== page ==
How to build a design collective… slowly

Upon learning that many designers aren’t clued up on the business side of selling their wares, David Harrigan created ÅBEN: a Nordic design collective with sustainability at its core.

David Harrigan was decorating his home when he encountered a problem – he wanted to browse pieces from designers in cities like Copenhagen and Stockholm, but finding these makers in one place was proving difficult. His frustration would spark the idea for ÅBEN: an online platform connecting emerging Nordic designers with consumers seeking one-of-a-kind furniture, glassware or ceramics. ‘The idea is to help conscious consumers find meaningful, enduring products that aren’t mass-produced, while giving budding designers a path to market,’ explains David.

A handpicked, supported collective

Since its founding in August 2019, David and his team have met with 108 young designers, of which only nine have been selected to be a part of the collective. ‘We’re very meticulous with the designers we bring on board; we need reliable people that can meet deadlines and consistently deliver quality,’ says David.

Once recruited, the designers benefit from a wide range of support. ÅBEN takes care of the platform, PR, customer service, logistics and invoicing; all the designer has to do is make the piece

‘Our mindset is to “overshare” and involve the collective in everything we do,’ he says. ‘This ranges from sharing data about our key audiences, to designers becoming more conversant in the unsexy stuff, like 3PL* and revenue projections.’ ÅBEN also has an experienced Designer-in-Residence – currently Scottish-Swedish industrial designer Nick Ross – who acts as a mentor to the young designers. And David frequently touches base with the designers, which means he can closely control the product’s journey from production to distribution.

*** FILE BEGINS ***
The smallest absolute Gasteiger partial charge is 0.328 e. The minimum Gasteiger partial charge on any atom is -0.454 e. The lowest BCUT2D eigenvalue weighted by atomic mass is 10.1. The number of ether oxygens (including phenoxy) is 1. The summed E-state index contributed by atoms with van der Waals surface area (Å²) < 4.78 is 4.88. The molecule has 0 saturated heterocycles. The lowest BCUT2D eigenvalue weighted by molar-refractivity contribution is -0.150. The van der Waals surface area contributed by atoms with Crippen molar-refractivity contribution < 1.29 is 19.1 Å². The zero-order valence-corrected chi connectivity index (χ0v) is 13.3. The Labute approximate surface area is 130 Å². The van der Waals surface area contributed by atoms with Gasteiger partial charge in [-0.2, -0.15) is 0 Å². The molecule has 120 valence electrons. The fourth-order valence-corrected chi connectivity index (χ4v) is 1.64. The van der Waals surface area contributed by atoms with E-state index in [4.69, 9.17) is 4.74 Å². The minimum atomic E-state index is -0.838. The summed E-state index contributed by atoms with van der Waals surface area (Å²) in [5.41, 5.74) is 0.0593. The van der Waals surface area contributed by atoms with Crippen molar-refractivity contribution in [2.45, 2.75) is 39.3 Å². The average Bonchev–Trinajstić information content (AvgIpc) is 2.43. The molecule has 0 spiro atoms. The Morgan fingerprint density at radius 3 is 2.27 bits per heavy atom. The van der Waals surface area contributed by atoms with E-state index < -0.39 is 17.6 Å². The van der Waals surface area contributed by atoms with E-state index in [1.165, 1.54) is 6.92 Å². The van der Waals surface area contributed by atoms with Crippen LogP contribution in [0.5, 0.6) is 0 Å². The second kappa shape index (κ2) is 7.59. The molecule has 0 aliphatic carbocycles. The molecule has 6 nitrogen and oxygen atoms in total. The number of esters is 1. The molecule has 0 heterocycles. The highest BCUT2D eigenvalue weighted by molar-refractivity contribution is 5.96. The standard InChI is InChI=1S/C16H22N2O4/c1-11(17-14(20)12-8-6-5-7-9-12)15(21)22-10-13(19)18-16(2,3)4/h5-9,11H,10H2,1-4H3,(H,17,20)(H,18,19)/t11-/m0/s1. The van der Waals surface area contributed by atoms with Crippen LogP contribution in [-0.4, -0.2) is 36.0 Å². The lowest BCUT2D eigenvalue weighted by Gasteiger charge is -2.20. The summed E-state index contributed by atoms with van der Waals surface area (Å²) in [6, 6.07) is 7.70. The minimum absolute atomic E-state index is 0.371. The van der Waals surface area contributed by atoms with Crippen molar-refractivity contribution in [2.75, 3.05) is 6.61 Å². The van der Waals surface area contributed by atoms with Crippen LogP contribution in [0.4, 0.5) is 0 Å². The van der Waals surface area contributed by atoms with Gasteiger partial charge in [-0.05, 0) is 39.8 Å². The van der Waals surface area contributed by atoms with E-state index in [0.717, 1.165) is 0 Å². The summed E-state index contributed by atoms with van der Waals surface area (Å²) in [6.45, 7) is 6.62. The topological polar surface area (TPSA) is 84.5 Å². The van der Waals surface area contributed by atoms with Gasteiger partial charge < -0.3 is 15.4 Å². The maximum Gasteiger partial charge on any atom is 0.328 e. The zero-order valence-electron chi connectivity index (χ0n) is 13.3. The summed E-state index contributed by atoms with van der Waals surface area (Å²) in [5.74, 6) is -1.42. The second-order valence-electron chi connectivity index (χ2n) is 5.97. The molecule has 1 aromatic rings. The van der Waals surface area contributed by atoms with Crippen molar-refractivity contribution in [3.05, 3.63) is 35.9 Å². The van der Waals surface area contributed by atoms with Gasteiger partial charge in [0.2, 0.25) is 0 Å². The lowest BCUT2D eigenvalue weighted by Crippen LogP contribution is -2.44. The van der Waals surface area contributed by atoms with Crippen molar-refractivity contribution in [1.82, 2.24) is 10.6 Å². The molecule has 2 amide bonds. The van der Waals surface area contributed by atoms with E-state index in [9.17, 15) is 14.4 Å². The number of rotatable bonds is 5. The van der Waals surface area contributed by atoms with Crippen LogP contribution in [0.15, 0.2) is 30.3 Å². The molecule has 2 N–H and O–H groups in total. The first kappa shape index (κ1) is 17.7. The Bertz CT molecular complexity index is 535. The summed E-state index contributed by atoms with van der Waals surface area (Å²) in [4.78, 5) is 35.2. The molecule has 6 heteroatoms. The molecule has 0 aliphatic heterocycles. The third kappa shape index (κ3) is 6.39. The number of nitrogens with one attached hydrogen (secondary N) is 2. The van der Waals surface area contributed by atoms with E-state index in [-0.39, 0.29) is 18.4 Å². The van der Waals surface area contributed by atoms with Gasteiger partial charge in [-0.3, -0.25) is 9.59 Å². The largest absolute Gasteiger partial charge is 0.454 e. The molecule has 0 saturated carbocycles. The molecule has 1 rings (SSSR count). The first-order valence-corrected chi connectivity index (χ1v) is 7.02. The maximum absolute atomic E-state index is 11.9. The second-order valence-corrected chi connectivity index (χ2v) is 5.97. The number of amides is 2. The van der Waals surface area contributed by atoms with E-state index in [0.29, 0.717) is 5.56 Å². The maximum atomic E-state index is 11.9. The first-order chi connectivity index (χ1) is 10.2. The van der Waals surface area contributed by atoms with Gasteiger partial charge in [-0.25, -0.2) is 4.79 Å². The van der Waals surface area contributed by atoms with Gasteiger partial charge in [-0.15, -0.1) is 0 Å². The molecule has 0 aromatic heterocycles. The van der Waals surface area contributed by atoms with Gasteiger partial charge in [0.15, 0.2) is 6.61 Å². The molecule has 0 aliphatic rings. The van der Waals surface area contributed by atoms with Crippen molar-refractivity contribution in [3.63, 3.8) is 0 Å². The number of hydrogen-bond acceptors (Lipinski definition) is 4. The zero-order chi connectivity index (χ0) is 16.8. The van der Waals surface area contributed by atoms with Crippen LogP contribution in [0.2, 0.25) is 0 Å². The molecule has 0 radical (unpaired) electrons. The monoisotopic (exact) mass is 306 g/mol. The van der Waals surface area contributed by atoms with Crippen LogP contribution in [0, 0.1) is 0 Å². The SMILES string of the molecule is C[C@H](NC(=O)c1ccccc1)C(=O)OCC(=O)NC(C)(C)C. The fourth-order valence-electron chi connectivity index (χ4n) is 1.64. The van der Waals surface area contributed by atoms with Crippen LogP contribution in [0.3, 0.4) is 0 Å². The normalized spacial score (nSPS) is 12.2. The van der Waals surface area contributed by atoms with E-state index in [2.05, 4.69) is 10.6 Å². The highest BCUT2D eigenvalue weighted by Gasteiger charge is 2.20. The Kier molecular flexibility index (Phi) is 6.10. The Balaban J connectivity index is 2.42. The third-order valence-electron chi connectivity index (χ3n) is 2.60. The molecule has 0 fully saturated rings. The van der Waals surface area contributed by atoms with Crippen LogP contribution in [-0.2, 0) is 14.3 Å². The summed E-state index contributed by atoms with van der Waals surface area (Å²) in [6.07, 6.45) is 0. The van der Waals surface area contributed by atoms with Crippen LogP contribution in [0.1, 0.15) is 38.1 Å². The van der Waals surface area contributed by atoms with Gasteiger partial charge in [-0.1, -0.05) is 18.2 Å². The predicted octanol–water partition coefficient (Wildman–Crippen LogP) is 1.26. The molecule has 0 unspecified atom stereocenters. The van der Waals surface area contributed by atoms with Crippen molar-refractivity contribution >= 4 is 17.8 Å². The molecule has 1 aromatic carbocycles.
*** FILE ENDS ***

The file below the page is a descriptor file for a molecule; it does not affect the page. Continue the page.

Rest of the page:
The process

ÅBEN’s platform works like any other e-shop, but with a bit of a personal twist. When an item is purchased by a customer through the website, David gives the designer a call, finds out how long production will take (usually eight to 10 weeks), and then passes that information along to the customer. ‘Everyone wants everything delivered yesterday. But in order for a piece to be made from scratch, it takes time,’ he explains. ‘As long as you manage the customer’s expectations, everything is peachy.’

A sustainable criteria

Each product on ÅBEN’s platform has to adhere to two key criteria: it must serve a function, and it must be built to last. Using sustainable material is also a priority: the company ensures 90% of its raw materials are sourced within a 50-mile radius of the designer, and that all wood used is FSC-certified. David says sustainability is at the heart of ÅBEN, and its B-Corp certification reflects that: ‘We want to demonstrate to others in the industry that you can be edgy and fashion-led, but you can also be kind to the environment. It doesn’t have to be an either/or.’

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